As a young Christian, the Lord began to open my mind and my heart to people such as John Piper, Wayne Grudem, and R.C. Sproul. My first memorable encounter with John Piper was my Freshman year of college at a conference our college group had attended. I had never heard anyone expound the Scripture in such an authoritative, yet grace-filled, manner as John Piper. I immediately went to the bookstore of the conference and bought his books Desiring God ( purchase Desiring God) and God is the Gospel (purchase God Is The Gospel). These two books began to open my eyes to the deep things of God in a way that none of the cutting edge books I was picking up on the shelf at Books-A-Million were. Tony Merida then became the Pastor at the church I was attending and I began to hear the Word of God expounded week in and week out in a manner very similar to Piper. I started studying Wayne Grudem’s Systematic Theology (purchase Systematic Theology) with Tony and a group of other  guys, being exposed to good theology that would shape my thinking, even up to today.

In this process of learning, one thing remained the same for guys like Piper, Grudem, and Sproul. They heavily referenced and relied upon dead guys for their theological insight. They were quoting and reading guys like Edwards, Luther, Calvin, Baxter, and Augustine. They were alluding to things said by guys dating back to second and third century Churches and the theological ideologies that had shaped them. Are you telling me that I, in the 2000s, could learn something about Church and God from guys that existed many years before my time?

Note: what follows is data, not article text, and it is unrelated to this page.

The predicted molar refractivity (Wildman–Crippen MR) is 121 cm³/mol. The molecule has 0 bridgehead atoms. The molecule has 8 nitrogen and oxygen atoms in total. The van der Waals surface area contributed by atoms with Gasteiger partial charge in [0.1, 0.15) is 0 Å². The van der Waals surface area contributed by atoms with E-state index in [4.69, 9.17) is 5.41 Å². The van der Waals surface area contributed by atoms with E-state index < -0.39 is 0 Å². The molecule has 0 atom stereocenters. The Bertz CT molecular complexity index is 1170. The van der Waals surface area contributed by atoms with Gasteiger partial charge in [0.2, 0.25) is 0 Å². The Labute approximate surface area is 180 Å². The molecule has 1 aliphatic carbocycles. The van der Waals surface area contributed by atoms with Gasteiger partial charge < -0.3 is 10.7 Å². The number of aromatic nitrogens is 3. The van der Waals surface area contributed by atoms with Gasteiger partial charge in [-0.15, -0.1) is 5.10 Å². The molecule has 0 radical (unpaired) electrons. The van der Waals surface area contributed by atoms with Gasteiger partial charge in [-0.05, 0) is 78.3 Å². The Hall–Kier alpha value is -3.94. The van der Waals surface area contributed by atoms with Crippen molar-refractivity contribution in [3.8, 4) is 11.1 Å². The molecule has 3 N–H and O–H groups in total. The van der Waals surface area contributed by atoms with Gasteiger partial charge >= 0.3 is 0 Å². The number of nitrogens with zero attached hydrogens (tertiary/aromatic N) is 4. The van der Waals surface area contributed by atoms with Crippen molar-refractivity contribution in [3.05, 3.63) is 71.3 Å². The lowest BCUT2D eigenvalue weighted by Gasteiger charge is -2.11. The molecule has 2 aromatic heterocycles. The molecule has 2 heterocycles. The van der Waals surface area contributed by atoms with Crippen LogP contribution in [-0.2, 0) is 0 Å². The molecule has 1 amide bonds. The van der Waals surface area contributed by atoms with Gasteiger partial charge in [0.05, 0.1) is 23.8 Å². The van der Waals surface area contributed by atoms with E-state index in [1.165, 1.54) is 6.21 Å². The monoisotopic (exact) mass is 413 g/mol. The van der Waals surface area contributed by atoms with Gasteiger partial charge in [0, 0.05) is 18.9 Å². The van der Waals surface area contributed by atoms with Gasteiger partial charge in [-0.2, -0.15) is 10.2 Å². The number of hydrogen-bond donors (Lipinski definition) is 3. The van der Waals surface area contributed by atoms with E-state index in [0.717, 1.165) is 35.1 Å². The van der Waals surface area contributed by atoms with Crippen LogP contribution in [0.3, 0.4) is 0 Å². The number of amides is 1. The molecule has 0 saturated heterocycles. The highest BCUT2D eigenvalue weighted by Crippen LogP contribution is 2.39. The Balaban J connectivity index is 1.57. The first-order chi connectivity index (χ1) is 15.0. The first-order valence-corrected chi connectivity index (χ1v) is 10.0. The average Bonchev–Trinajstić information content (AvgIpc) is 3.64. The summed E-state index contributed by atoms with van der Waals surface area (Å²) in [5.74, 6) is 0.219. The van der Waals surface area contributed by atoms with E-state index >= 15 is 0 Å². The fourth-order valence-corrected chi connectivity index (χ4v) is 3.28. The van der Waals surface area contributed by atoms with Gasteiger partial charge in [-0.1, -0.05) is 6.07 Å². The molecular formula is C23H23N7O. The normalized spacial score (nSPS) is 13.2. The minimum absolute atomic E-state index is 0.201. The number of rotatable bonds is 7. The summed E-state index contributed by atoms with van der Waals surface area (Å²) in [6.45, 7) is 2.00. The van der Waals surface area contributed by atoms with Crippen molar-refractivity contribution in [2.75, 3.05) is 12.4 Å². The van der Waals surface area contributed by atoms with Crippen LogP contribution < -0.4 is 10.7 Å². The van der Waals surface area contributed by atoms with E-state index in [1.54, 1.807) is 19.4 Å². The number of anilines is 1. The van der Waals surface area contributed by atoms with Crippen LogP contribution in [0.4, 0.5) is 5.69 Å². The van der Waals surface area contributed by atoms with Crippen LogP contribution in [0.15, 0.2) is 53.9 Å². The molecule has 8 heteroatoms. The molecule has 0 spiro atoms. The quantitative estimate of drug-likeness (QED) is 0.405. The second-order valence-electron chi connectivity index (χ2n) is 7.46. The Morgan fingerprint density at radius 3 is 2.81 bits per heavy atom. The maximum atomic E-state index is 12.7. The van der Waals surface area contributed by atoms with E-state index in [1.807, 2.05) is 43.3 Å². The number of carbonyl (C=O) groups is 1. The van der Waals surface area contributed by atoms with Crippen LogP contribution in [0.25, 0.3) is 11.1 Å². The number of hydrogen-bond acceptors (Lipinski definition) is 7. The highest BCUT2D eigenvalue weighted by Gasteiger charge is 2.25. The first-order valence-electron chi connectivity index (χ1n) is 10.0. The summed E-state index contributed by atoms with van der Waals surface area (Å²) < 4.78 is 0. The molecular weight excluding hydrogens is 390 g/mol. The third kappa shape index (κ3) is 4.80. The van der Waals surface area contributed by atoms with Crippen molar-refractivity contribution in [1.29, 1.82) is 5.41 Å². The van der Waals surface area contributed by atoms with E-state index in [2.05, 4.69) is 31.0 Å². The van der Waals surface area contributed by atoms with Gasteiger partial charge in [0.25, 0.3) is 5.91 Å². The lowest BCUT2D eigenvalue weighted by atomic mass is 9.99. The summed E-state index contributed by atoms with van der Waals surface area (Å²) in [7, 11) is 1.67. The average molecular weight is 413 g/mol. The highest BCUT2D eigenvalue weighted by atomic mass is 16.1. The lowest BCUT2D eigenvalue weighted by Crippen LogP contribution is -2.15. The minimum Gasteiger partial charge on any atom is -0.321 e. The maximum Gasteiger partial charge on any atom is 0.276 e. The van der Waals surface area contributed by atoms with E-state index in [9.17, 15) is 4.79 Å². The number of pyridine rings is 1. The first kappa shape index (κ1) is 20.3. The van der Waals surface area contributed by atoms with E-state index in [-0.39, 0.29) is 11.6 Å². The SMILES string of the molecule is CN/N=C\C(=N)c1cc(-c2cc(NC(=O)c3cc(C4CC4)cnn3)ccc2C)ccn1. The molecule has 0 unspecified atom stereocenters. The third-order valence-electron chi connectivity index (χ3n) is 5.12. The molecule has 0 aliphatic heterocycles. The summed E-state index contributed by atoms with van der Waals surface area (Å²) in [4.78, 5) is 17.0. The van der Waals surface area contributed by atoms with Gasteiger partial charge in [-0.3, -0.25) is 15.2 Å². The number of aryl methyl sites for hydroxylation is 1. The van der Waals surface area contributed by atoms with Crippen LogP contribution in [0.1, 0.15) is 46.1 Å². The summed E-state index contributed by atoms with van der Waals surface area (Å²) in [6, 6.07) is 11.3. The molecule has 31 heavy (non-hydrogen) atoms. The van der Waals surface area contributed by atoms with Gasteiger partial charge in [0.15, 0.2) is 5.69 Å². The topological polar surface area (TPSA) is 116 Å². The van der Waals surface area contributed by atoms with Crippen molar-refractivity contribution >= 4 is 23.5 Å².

King Solomon wrote, “What has been is what will be, and what has been done is what will be done, and there is nothing new under the sun” (Eccl. 1:9, ESV). Solomon is not a moron. Solomon had great wisdom and with this quote, he is on to something. The Church has been around since the first century, and who was I, or am I, to think that the writings of men God has used mightily 1500, 1000, 500, or 50 years ago are not relevant to my spiritual growth or the furtherance of the twenty-first-century church that I am serving? We should read the dead men because the dead men have something to say. Not only that, but these guys communicate on a level that , sadly, most American Pastors and Theologians are incapable of communicating upon today. We live in an anti-intellectual church age, and the state of theology behind most American pulpits is disheartening. It would serve every Pastor, thinker, Sunday School Teacher, and Church member well to grab Calvin’s Institutes (purchase The Institutes), Augustine’s Confessions (purchase Confessions), Edwards Religious Affections (purchase Religious Affections), or anyone mixed with that group, so that we can be better equipped to battle the schemes of the Devil, especially when it comes to doctrinal formations of the Church.